• They took their language with them, and today most languages in Europe and Western Asia share a common descent from that initial language. 

2) This is a heartbreaking reminder of the split-second decisions that officers must make every day and it’s also a sobering reminder of the destruction that a lone individual with a handgun can create.

  • This is a heartbreaking reminder of the split-second decisions that officers must make every day, and it’s also a sobering reminder of the destruction that a lone individual with a handgun can create.

3) Cover letters have changed dramatically in the last few years and there are new rules about what makes them effective.

  • Cover letters have changed dramatically in the last few years, and there are new rules about what makes them effective.
  • Cover letters have changed dramatically in the last few years; there are new rules about what makes them effective.

4) But he couldn’t do that and his failure happened in real time for everyone to witness.

  • But he couldn’t do that, and his failure happened in real time for everyone to witness.

5) For the first time in history, the gender pay gap is at an all-time low and we’ve got more females heading companies than ever before.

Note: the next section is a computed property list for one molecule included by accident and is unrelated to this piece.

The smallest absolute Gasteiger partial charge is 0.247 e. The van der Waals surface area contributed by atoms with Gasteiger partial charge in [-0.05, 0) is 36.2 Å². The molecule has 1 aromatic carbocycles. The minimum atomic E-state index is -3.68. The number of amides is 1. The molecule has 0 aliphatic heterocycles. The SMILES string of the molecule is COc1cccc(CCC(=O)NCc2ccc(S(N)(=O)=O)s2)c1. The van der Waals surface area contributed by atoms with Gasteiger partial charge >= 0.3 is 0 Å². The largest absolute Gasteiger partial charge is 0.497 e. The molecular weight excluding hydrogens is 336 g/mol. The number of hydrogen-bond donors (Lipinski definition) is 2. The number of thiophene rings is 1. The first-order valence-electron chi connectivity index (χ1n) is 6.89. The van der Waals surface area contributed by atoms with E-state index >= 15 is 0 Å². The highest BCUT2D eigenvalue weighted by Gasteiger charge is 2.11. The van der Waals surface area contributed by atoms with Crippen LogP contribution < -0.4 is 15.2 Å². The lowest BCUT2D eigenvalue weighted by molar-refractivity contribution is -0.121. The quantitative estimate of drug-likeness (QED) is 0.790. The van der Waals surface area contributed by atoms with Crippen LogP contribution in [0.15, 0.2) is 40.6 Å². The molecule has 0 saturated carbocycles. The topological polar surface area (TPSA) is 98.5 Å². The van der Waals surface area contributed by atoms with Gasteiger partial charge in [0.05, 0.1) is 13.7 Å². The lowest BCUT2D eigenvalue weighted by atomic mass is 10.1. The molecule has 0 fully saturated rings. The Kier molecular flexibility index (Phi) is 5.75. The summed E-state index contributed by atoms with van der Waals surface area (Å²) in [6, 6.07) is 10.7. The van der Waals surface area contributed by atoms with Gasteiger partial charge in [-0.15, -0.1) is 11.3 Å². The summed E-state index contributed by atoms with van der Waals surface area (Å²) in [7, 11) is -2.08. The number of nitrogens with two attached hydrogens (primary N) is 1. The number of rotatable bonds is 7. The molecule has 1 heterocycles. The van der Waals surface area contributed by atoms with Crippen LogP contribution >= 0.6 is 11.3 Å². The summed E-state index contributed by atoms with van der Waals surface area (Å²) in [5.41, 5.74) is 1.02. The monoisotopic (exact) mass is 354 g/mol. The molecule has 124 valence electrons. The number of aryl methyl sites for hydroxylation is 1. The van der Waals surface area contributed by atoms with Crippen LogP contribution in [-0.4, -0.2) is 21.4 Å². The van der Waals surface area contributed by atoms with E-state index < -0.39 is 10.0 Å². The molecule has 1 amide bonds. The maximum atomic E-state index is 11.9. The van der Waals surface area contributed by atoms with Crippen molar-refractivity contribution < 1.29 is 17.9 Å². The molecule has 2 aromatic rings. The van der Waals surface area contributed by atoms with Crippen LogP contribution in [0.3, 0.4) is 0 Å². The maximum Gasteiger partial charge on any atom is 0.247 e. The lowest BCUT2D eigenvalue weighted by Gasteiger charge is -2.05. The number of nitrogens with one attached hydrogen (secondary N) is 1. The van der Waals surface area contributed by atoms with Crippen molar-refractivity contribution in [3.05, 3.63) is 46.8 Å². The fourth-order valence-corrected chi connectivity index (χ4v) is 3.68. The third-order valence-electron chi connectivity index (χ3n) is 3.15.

• 
For the first time in history, the gender pay gap is at an all-time low, and we’ve got more females heading companies than ever before.
  • For the first time in history, the gender pay gap is at an all-time low. We have more females heading companies than ever before.

You’ll find other explanations of comma use here.

Yes, we are judged by the way we write and speak. Commas separate certain elements of a sentence that tell us as readers or speakers when to pause. The pauses help make our messages clear.

Command your commas! Mastering grammar — the words you choose, how you string them together and how you punctuate them — will help you write and speak with authority and confidence.

Are you puzzled by punctuation or other elements of grammar? I welcome questions and comments, either in the comment section below or by email.

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Kathy Watson

Kathy Watson has a love/hate relationship with grammar; she loves words and the punctuation that helps them make sense, yet she hates those pesky rules. A self-proclaimed ruthless editor, she prefers standard usage guidelines of The Associated Press Stylebook. Her easy-to-use Grammar for People Who Hate Rules helps people write and speak with authority and confidence. She encourages and welcomes questions and comments. (Email)